Working for yourself can be a bit challenging; I have changed my business model of who I do business with because I am the sole caretaker of my daughter's needs. Finances are something that weigh on my mind. But I’m working all that out to make sure I will be able to afford all of the things I want to expose her to. From life insurance to prepaid college tuition, I am really looking at ways to make sure she will always be taken care of.
I sometimes have to take Nya with me to my meetings if the babysitter gets sick. I remember having to take her to a presentation for a grant for a client when she was about 4 months old. I breastfed and she fell asleep in her carrier for the whole presentation. The funny thing is that everyone kept asking me questions about her and saying how adorable she was. I never really made it through my presentation, but my client got the grant.
My daughter is amazing and has such a go-with-the-flow spirit. When we go to Starbucks, she will ask, "Mommy, is this a meeting, or are we just here for chit-chat?" She knows how to govern her behavior accordingly.
I am always working to make sure I have some balance that includes quality time with her, quality time for myself and working on my business and personal development. One of the things we like to do together is our vision board and our gratitude jar. It's important that I teach her about hard work and that we can’t just go to the ATM machine without Mommy actually working to make the money to put in the bank. I have finally reached the point where I am limiting the work I do on the weekends. It's a work in progress, but I am getting there. Now we make time for movies, trips to the farmers' market and riding our bike to the beach.
I think because I had my daughter at an older age (I was 41 when I gave birth), it allowed me to have maturity and really be present for her. I love being a mother and I savor every moment. It's all about the balancing act, deciding you can do anything you set your mind to and having the community around you. It really does take a village.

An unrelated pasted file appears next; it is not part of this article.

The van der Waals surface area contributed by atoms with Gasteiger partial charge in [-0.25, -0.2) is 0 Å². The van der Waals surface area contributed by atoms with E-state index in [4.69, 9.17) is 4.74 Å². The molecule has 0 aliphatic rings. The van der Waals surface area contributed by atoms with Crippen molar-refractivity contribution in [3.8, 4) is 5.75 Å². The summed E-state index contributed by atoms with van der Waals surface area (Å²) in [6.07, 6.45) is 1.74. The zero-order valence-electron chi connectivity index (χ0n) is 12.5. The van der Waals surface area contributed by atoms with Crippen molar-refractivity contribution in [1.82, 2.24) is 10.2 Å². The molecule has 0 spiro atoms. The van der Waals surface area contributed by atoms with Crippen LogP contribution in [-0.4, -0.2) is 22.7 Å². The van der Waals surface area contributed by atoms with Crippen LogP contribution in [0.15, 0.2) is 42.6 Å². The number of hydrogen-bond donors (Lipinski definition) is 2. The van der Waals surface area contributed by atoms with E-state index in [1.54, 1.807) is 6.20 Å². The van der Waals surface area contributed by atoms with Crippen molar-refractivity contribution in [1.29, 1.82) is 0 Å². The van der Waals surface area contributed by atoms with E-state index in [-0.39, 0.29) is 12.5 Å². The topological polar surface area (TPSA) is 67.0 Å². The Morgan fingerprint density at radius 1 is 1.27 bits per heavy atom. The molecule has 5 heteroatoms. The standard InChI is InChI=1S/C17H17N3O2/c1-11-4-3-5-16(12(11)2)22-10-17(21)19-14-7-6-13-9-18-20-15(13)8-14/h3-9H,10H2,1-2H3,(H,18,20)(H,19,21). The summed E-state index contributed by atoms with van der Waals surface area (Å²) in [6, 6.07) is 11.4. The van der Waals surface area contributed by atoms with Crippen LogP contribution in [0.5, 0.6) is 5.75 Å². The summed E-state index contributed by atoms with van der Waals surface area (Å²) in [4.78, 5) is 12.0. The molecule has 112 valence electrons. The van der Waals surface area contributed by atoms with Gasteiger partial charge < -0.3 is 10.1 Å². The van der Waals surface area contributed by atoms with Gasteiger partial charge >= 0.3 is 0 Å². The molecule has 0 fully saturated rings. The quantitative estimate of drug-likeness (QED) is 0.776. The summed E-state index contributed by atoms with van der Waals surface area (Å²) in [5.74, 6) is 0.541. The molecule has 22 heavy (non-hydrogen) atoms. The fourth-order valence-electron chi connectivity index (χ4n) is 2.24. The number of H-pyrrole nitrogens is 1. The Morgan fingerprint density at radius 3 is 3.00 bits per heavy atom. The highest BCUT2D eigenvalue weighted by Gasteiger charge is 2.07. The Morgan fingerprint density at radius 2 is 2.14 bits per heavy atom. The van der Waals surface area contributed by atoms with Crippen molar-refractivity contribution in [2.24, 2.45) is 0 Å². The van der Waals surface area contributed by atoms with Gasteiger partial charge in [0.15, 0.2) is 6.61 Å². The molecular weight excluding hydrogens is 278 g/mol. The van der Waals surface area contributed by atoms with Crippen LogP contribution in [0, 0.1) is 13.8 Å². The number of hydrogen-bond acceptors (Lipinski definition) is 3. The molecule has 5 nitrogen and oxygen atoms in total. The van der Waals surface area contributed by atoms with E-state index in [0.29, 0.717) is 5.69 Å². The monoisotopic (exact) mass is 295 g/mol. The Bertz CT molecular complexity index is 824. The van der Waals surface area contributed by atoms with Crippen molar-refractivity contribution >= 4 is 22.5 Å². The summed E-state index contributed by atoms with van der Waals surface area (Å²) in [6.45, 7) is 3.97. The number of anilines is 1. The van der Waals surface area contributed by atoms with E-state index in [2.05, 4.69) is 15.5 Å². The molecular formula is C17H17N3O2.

"I make every decision based on what is best for my daughter."
Who: Frances Dawson
Location: Cornelius, N.C.
I separated from my husband in August 2005 when my daughter was 8 years old. I had obtained my real estate license in December 2003 but was not an established Realtor yet. I bought a modest home that I felt I could maintain even if I had to switch to a more traditional 8-to-5 job.
The first few years were the hardest. My daughter has some special needs,
was a late bloomer and needed consistency for her success. It was important
to me to drive her to and from school as much as possible and set
up a regular schedule. I found a dependable college student to pick her up
two days a week, and I would get home by dinner most of those nights.
I also took on a Realtor assistant who could take on some evening appointments and work with buyers on the weekends that I had my daughter. On the weekends that she went to her dad's, I would work ferociously until she came home Sunday evening.
Over the years, I have had the great pleasure of being present for all the
big and little days of my daughter's life. I volunteer at her school, am
active in my faith community and have a good group of friends and support.
My daughter has had the same wonderful tutor once a week since the third
grade—when money was especially tight, I would pay her first from my
closing commissions and prepay a few months at a time. I depend on our
tutor to tackle the toughest homework and help keep my daughter on track.
There were times, when the real estate market plunged, when I wasn't
sure I could make it financially, but somehow it always worked out. I can be
a bargain maven when needed and can find fun even when I have no cash. We
have traveled every year—some years by car—to visit friends, and a couple
of times we took fabulous trips overseas. I carry more debt than I like,
but I have no regrets.
"There were times that I wasn't sure I could make it financially, but somehow it always worked out."